Bath charities fear 'shortsighted' funding cuts will put vulnerable people at risk

ITV News' Richard Payne spoke to charities about what these cuts could mean for them.

Charities supporting some of the most vulnerable people in Bath say they are worried about what future support they will be able to provide following proposed cuts to the funding they receive.Bath & North East Somerset Council says it will try to ease the impact of more than £800,000 worth of cuts to “community support contracts” by spreading them over two years rather than one.

ITV News West Country has been told less money could, ultimately, put lives at risk if some organisations do not get the money needed for early intervention which can prevent more costly care later on.

The cuts were first proposed in December 2023 and we heard from one charity earlier this year, about how any reduction in funding could affect vulnerable people.

Youth Connect South West, based in Bath, receives £500,000 a year from BANES Council but says it is yet to discover what future funding it will receive despite the council already setting its budget.

CEO Tracey Pike said: "We offer a really invaluable service to young people through our early help provision and it's frightening to think there's going to be less available when already demand is over subscribed.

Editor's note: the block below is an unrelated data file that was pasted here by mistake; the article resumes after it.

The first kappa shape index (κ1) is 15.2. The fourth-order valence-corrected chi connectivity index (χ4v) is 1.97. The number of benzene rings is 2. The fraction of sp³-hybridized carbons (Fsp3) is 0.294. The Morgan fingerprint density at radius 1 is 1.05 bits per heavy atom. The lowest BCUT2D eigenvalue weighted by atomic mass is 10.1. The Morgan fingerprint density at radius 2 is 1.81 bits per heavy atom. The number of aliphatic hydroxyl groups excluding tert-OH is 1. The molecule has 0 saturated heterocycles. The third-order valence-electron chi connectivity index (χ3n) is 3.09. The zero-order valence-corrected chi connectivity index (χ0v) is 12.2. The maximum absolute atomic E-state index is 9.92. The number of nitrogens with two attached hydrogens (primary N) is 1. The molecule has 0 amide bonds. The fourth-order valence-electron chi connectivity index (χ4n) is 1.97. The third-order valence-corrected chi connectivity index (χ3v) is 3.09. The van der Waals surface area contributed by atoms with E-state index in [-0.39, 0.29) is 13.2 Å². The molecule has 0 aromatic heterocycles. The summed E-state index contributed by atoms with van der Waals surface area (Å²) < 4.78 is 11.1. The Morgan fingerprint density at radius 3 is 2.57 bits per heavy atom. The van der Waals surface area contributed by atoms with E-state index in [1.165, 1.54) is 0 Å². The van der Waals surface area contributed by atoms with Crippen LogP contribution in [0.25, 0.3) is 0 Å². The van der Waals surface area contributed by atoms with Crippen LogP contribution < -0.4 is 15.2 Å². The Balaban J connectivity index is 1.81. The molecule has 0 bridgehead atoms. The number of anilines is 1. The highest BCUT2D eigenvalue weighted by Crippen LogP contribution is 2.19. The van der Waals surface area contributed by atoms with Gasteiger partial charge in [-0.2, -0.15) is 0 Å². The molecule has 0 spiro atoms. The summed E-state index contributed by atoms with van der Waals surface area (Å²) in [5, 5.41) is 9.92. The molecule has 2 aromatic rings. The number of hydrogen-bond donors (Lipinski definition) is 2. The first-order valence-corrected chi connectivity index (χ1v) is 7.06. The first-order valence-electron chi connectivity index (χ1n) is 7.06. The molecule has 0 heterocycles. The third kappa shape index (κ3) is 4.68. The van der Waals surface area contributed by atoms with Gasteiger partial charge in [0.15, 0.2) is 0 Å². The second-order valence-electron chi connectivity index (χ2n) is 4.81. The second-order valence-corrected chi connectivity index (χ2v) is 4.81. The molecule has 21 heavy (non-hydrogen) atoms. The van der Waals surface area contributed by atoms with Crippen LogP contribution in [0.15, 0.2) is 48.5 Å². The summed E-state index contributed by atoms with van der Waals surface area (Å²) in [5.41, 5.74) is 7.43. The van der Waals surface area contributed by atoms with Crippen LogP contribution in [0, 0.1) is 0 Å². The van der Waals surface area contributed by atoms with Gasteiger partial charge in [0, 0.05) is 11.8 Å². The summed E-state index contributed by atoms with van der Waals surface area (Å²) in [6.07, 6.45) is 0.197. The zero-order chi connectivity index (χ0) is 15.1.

"If we get less, we'll be working with fewer young people and offering fewer services in fewer areas so it will be really challenging for everybody."

The concerns are shared by Julian House which looks after hundreds of homeless people every year, either through their emergency accommodation hostel or temporary accommodation in the community as well as with outreach workers on the streets.

Chief Executive Helen Bedser said the charity has suffered a funding gap of £150,000 for each of the last five years and argues more money is needed as demand rises."Obviously the council is in a really difficult position trying to balance its books, but this feels quite shortsighted because it will result in increasing homelessness, increasing rough sleeping which will have a knock-on impact on adult social care, housing and the human impact. It will put lives at risk," she said.

Michael Dixon has used the Julian House hostel for four months and says it saves lives.

"I think there would be a lot more fatalities on the streets with homeless people if this place wasn't here.

"When they talk about cuts to budgets it's a big worry, not knowing who it's going to affect, but ultimately the people who end up paying are vulnerable people," he said.

The council is seeking to plug a £24.5 million funding gap and says it will take a "full review with our third sector partners, of all community contracts".

Councillor Mark Elliott, cabinet member for Resources added: “Until that review is undertaken we don’t want to dictate specific savings to specific organisations. We spend more than £9m on more than 40 contracts in the third sector.

"We think it’s reasonable to expect there is some duplication and inefficiency across those contracts and we believe our proposed savings are reasonable over two years, but we will be working closely with our third sector partners to identify those savings with them.”